Reliably higher yields from Bayer CropScience‘s new Xpro range of fungicides comes from three components, the firm’s Alison Daniels said.
The first was better disease control. In 13 independent trials where Septoria tritici pressure was high, a full dose of BAYF869Xpro, which is based on bixafen and prothioconazole, gave around 15% better septoria control on average on the top three leaves, she said.
That was compared with the best current standards: Tracker (1.5 litres/ha), Firefly (1.5 litres/ha) and Comet + Opus (0.4 litres/ha + 0.75 litres/ha).
In barley, a 60% dose of BAYF385Xpro improved the rhynchosporium control of a full dose of Fandango by 11%, net blotch by 16%, and set new standards for ramularia suppression, she claimed.
The second factor was the fungicides’ extra persistence. In those same 13 trials in wheat, the new fungicide gave an extra three weeks’ activity against septoria from a T2 spray, and similar extra persistence against rhynchosporium in barley.
That didn’t mean growers would be able to drop a spray, Dr Daniels said. “But it does mean where there are delays or there is a large area to spray, growers can have a real buffer. It also means at T3 you can base your choice of fungicide on fusarium, microdochium and sooty moulds rather than a hybrid of those and a foliar disease top-up spray.”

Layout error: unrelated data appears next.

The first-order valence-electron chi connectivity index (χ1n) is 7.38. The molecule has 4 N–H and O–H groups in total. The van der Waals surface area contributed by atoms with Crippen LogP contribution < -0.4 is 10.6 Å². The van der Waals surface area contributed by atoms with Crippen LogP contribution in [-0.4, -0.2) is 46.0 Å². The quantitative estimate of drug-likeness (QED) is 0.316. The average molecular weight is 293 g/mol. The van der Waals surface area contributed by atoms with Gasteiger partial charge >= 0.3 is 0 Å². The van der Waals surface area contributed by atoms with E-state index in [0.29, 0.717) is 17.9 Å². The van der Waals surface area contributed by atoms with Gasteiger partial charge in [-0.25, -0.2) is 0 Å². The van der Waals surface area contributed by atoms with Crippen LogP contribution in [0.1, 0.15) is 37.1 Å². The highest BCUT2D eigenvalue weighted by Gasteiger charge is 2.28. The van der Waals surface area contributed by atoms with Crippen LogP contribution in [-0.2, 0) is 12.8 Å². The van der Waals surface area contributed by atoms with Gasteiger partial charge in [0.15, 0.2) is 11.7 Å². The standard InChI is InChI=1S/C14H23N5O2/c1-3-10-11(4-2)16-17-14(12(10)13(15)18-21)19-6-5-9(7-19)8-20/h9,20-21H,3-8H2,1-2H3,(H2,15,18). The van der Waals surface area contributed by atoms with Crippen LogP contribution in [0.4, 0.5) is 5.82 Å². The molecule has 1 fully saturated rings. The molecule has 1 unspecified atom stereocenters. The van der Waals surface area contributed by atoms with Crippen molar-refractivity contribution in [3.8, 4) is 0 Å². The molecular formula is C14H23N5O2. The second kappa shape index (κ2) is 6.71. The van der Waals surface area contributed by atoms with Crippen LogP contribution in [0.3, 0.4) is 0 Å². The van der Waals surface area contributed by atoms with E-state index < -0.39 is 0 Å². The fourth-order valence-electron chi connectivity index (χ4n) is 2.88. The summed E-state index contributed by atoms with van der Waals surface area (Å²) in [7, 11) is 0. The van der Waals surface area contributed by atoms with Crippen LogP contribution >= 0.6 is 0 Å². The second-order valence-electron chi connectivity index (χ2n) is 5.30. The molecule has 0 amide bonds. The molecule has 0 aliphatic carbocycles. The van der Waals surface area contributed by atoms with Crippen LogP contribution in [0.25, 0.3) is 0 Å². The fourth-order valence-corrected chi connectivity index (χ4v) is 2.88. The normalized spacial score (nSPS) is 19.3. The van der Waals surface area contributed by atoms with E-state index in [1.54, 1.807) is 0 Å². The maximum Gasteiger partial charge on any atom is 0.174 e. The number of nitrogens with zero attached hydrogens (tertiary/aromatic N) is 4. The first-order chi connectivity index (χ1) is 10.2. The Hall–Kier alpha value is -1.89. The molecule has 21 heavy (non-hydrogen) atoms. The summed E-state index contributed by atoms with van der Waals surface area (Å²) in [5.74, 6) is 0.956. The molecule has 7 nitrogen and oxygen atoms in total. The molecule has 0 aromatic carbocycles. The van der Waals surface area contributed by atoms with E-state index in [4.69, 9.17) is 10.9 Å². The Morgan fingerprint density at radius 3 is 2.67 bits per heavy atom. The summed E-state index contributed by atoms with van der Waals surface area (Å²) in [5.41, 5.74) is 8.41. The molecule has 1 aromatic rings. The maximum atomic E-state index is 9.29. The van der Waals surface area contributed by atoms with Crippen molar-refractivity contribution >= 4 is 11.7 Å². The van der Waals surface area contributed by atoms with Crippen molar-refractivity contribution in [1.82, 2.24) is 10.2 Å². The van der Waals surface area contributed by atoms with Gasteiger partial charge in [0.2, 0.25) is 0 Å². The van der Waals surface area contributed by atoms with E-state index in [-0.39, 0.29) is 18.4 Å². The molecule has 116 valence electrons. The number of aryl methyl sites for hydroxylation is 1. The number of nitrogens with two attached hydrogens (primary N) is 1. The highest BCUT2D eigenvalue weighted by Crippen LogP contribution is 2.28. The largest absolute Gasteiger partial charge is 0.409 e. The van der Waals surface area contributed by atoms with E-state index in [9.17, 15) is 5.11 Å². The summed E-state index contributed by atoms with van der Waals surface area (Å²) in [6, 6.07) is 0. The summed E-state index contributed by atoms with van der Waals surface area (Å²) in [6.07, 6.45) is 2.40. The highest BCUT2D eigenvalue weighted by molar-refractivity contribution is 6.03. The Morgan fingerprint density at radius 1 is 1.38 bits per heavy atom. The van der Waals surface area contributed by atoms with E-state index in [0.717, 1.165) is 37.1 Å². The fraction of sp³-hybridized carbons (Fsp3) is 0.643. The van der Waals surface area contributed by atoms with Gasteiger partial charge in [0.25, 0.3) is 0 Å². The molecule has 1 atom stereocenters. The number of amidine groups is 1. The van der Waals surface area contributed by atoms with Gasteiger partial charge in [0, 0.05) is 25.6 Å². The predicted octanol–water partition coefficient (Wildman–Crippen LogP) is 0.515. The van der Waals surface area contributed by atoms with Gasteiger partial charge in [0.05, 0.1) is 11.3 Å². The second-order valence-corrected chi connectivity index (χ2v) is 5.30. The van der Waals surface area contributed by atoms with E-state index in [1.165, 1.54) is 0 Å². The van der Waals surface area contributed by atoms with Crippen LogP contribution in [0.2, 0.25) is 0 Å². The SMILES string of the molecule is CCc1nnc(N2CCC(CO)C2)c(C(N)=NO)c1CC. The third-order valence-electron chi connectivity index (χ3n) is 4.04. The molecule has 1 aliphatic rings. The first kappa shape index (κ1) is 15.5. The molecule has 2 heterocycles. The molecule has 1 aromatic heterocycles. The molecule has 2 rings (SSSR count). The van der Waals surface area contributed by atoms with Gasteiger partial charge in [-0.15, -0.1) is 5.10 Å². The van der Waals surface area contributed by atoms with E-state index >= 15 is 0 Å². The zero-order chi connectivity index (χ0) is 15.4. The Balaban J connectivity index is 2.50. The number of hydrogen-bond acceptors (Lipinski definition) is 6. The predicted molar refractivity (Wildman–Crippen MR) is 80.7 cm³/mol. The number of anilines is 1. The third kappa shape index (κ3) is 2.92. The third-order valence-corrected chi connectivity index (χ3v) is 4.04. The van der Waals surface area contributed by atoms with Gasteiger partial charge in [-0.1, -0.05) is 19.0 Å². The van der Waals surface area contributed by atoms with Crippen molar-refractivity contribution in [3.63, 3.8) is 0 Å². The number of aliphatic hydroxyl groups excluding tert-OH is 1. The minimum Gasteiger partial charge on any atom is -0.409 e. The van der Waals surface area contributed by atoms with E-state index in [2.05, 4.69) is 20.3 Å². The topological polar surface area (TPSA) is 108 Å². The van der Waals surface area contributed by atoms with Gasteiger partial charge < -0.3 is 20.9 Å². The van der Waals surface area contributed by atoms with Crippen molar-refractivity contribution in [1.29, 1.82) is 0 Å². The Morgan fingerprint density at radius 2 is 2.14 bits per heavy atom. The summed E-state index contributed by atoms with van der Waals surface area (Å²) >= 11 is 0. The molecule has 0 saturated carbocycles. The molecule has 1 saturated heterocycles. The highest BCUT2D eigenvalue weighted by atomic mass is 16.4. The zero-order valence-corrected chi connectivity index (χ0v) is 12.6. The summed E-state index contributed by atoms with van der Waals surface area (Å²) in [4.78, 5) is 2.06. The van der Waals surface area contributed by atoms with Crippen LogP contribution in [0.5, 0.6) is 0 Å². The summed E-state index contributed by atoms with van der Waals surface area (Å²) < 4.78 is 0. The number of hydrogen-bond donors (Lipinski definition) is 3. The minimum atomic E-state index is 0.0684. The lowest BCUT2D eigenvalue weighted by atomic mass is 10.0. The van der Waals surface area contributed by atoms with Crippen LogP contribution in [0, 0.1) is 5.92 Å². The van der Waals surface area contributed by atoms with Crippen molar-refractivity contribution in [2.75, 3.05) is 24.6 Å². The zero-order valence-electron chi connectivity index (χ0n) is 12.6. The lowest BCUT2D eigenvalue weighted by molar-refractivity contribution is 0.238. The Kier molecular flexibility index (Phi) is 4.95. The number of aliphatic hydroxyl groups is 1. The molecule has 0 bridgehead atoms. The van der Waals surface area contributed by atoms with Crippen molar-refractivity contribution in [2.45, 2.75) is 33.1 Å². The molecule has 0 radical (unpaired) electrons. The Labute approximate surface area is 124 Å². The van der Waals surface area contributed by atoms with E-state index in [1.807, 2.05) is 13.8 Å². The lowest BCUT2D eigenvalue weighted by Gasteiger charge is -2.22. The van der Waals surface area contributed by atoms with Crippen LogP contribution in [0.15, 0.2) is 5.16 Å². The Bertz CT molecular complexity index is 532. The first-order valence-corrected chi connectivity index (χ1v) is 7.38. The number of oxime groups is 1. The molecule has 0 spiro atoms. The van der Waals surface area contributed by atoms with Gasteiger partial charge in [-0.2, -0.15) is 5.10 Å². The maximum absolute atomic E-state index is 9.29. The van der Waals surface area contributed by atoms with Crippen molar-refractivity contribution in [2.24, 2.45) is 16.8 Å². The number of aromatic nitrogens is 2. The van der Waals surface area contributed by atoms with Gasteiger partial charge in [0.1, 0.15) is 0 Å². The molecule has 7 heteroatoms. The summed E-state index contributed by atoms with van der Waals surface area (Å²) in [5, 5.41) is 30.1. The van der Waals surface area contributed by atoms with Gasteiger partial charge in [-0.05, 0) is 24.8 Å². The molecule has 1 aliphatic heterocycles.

The new wheat fungicide would be targeted as a flag leaf spray, rather than a T1 spray, she added. “There are other choices and disease targets at T1.”
The fungicides’ ability to maintain green leaf for longer also contributed to higher yields. “In Bayer trials there was around 30% more green leaf area when assessed just before harvest compared with the standards. It is a oil of Olay effect for crops.”
But there was no problem with delayed ripening of grain, she stressed.
The end result was a fungicide that had added on average in trials an extra 0.6t/ha in wheat, and 0.25t/ha in barley, she said.
Part of the reason behind the impressive performance was in the product’s formulation, she said. “It uses a triple-adjuvant formulation system called leafshield, which means the product gives superb crop coverage, regardless of water volume, nozzle type and forward speed.”
It also helped with resistance management, she claimed. “The active ingredients move at the same speed through the leaf, so the disease gets a double hit from the carboxamide and the azole. The end result is an in-can resistance management strategy which I think is the best we’ve ever had.”
Bayer is confident of the new fungicides being on sale next spring.
Comet – pyraclostrobin
Opus – epoxiconazole
Tracker – boscalid + epoxiconazole
Firefly/Fandango – prothioconazole + fluoxastrobin